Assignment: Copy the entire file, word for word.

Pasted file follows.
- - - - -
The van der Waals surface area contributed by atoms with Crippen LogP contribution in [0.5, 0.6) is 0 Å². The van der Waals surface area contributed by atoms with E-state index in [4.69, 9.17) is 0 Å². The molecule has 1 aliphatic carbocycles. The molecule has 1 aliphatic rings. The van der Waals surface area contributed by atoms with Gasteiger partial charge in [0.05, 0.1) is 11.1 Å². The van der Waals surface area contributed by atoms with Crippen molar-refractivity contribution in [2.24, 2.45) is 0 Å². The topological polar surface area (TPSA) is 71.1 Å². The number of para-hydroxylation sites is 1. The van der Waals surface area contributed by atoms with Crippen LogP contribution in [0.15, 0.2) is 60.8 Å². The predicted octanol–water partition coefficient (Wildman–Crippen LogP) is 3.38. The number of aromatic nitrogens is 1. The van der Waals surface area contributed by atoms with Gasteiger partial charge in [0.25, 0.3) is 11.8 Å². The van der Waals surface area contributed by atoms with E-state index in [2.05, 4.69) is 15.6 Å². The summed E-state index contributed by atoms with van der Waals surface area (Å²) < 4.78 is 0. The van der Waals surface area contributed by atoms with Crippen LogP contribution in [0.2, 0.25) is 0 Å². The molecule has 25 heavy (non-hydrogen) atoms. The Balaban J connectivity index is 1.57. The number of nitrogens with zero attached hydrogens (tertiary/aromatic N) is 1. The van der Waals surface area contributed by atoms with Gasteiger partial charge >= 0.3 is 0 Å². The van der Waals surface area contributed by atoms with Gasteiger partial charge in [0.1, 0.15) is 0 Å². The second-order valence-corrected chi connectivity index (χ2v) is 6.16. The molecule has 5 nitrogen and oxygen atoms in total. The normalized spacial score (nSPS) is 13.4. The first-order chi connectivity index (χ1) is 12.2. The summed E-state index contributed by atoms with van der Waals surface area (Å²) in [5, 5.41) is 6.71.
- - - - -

The van der Waals surface area contributed by atoms with Crippen LogP contribution in [0.5, 0.6) is 0 Å². The van der Waals surface area contributed by atoms with E-state index in [4.69, 9.17) is 0 Å². The molecule has 1 aliphatic carbocycles. The molecule has 1 aliphatic rings. The van der Waals surface area contributed by atoms with Gasteiger partial charge in [0.05, 0.1) is 11.1 Å². The van der Waals surface area contributed by atoms with Crippen molar-refractivity contribution in [2.24, 2.45) is 0 Å². The topological polar surface area (TPSA) is 71.1 Å². The number of para-hydroxylation sites is 1. The van der Waals surface area contributed by atoms with Crippen LogP contribution in [0.15, 0.2) is 60.8 Å². The predicted octanol–water partition coefficient (Wildman–Crippen LogP) is 3.38. The number of aromatic nitrogens is 1. The van der Waals surface area contributed by atoms with Gasteiger partial charge in [0.25, 0.3) is 11.8 Å². The van der Waals surface area contributed by atoms with E-state index in [2.05, 4.69) is 15.6 Å². The summed E-state index contributed by atoms with van der Waals surface area (Å²) < 4.78 is 0. The van der Waals surface area contributed by atoms with Crippen LogP contribution in [0.2, 0.25) is 0 Å². The molecule has 25 heavy (non-hydrogen) atoms. The Balaban J connectivity index is 1.57. The number of nitrogens with zero attached hydrogens (tertiary/aromatic N) is 1. The van der Waals surface area contributed by atoms with Gasteiger partial charge >= 0.3 is 0 Å². The van der Waals surface area contributed by atoms with Gasteiger partial charge in [0.1, 0.15) is 0 Å². The second-order valence-corrected chi connectivity index (χ2v) is 6.16. The molecule has 5 nitrogen and oxygen atoms in total. The normalized spacial score (nSPS) is 13.4. The first-order chi connectivity index (χ1) is 12.2. The summed E-state index contributed by atoms with van der Waals surface area (Å²) in [5, 5.41) is 6.71.